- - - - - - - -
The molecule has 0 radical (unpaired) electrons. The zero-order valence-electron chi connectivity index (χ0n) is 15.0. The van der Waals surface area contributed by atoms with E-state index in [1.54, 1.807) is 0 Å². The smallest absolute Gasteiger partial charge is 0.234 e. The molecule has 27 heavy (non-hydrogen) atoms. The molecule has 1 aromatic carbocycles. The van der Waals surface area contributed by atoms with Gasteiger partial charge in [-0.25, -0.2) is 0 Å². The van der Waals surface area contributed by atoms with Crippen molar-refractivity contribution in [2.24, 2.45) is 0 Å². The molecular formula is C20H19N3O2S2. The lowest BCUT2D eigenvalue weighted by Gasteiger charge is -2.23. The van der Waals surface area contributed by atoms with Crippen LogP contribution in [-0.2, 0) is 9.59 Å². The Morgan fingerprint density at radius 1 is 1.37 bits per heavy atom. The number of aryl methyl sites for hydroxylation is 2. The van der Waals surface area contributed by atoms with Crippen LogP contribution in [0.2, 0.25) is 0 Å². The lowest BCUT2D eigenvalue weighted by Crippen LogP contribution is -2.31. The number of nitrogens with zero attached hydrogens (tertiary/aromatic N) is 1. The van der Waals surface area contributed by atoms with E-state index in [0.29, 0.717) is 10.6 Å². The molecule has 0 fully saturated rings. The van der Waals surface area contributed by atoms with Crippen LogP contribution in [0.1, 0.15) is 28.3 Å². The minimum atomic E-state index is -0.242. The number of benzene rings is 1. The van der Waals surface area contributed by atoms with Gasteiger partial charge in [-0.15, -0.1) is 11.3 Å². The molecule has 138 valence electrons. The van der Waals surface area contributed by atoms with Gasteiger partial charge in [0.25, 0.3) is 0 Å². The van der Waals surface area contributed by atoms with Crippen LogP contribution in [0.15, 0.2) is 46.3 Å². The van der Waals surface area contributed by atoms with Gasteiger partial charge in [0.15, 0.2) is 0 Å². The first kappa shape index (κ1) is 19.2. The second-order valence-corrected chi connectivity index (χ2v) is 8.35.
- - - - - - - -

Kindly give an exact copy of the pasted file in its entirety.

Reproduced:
The molecule has 0 radical (unpaired) electrons. The zero-order valence-electron chi connectivity index (χ0n) is 15.0. The van der Waals surface area contributed by atoms with E-state index in [1.54, 1.807) is 0 Å². The smallest absolute Gasteiger partial charge is 0.234 e. The molecule has 27 heavy (non-hydrogen) atoms. The molecule has 1 aromatic carbocycles. The van der Waals surface area contributed by atoms with Gasteiger partial charge in [-0.25, -0.2) is 0 Å². The van der Waals surface area contributed by atoms with Crippen molar-refractivity contribution in [2.24, 2.45) is 0 Å². The molecular formula is C20H19N3O2S2. The lowest BCUT2D eigenvalue weighted by Gasteiger charge is -2.23. The van der Waals surface area contributed by atoms with Crippen LogP contribution in [-0.2, 0) is 9.59 Å². The Morgan fingerprint density at radius 1 is 1.37 bits per heavy atom. The number of aryl methyl sites for hydroxylation is 2. The van der Waals surface area contributed by atoms with Crippen LogP contribution in [0.2, 0.25) is 0 Å². The lowest BCUT2D eigenvalue weighted by Crippen LogP contribution is -2.31. The number of nitrogens with zero attached hydrogens (tertiary/aromatic N) is 1. The van der Waals surface area contributed by atoms with E-state index in [0.29, 0.717) is 10.6 Å². The molecule has 0 fully saturated rings. The van der Waals surface area contributed by atoms with Crippen LogP contribution in [0.1, 0.15) is 28.3 Å². The minimum atomic E-state index is -0.242. The number of benzene rings is 1. The van der Waals surface area contributed by atoms with Gasteiger partial charge in [-0.15, -0.1) is 11.3 Å². The molecule has 138 valence electrons. The van der Waals surface area contributed by atoms with Gasteiger partial charge in [0.25, 0.3) is 0 Å². The van der Waals surface area contributed by atoms with Crippen LogP contribution in [0.15, 0.2) is 46.3 Å². The van der Waals surface area contributed by atoms with Gasteiger partial charge in [0.15, 0.2) is 0 Å². The first kappa shape index (κ1) is 19.2. The second-order valence-corrected chi connectivity index (χ2v) is 8.35.